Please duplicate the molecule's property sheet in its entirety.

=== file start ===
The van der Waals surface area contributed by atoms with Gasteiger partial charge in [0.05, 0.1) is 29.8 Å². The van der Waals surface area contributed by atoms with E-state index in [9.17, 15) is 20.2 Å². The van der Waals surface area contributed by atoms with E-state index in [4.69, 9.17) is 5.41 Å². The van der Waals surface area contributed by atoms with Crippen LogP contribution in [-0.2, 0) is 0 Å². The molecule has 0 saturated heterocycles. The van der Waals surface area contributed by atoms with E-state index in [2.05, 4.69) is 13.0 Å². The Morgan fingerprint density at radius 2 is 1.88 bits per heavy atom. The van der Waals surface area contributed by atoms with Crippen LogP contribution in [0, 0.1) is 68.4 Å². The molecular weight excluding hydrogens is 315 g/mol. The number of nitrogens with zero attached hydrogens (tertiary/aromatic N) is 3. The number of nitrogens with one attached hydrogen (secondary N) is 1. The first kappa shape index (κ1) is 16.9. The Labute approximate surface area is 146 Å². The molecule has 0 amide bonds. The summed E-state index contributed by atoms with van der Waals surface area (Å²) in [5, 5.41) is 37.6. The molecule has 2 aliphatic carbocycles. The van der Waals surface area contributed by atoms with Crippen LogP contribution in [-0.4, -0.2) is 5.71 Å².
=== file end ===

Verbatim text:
The van der Waals surface area contributed by atoms with Gasteiger partial charge in [0.05, 0.1) is 29.8 Å². The van der Waals surface area contributed by atoms with E-state index in [9.17, 15) is 20.2 Å². The van der Waals surface area contributed by atoms with E-state index in [4.69, 9.17) is 5.41 Å². The van der Waals surface area contributed by atoms with Crippen LogP contribution in [-0.2, 0) is 0 Å². The molecule has 0 saturated heterocycles. The van der Waals surface area contributed by atoms with E-state index in [2.05, 4.69) is 13.0 Å². The Morgan fingerprint density at radius 2 is 1.88 bits per heavy atom. The van der Waals surface area contributed by atoms with Crippen LogP contribution in [0, 0.1) is 68.4 Å². The molecular weight excluding hydrogens is 315 g/mol. The number of nitrogens with zero attached hydrogens (tertiary/aromatic N) is 3. The number of nitrogens with one attached hydrogen (secondary N) is 1. The first kappa shape index (κ1) is 16.9. The Labute approximate surface area is 146 Å². The molecule has 0 amide bonds. The summed E-state index contributed by atoms with van der Waals surface area (Å²) in [5, 5.41) is 37.6. The molecule has 2 aliphatic carbocycles. The van der Waals surface area contributed by atoms with Crippen LogP contribution in [-0.4, -0.2) is 5.71 Å².